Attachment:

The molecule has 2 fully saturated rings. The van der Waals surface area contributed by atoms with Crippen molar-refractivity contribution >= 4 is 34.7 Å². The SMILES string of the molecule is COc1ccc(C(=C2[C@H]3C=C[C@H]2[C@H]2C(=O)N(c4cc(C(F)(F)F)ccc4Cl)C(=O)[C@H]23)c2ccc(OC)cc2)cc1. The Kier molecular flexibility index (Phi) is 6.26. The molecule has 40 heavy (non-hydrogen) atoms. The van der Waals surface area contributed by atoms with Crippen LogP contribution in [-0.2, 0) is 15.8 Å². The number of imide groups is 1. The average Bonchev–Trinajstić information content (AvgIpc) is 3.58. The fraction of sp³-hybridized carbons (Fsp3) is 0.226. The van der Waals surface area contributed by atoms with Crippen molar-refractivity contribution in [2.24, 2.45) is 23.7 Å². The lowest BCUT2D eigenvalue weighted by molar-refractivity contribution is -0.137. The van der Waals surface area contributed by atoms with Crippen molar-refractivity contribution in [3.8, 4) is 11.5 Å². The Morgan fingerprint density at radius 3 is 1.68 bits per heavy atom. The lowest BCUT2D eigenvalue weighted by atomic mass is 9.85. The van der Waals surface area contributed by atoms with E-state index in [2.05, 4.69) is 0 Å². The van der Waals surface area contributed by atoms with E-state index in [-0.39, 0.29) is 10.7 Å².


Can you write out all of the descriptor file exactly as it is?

The molecule has 2 fully saturated rings. The van der Waals surface area contributed by atoms with Crippen molar-refractivity contribution >= 4 is 34.7 Å². The SMILES string of the molecule is COc1ccc(C(=C2[C@H]3C=C[C@H]2[C@H]2C(=O)N(c4cc(C(F)(F)F)ccc4Cl)C(=O)[C@H]23)c2ccc(OC)cc2)cc1. The Kier molecular flexibility index (Phi) is 6.26. The molecule has 40 heavy (non-hydrogen) atoms. The van der Waals surface area contributed by atoms with Crippen LogP contribution in [-0.2, 0) is 15.8 Å². The number of imide groups is 1. The average Bonchev–Trinajstić information content (AvgIpc) is 3.58. The fraction of sp³-hybridized carbons (Fsp3) is 0.226. The van der Waals surface area contributed by atoms with Crippen molar-refractivity contribution in [2.24, 2.45) is 23.7 Å². The lowest BCUT2D eigenvalue weighted by molar-refractivity contribution is -0.137. The van der Waals surface area contributed by atoms with Crippen molar-refractivity contribution in [3.8, 4) is 11.5 Å². The Morgan fingerprint density at radius 3 is 1.68 bits per heavy atom. The lowest BCUT2D eigenvalue weighted by atomic mass is 9.85. The van der Waals surface area contributed by atoms with E-state index in [2.05, 4.69) is 0 Å². The van der Waals surface area contributed by atoms with E-state index in [-0.39, 0.29) is 10.7 Å².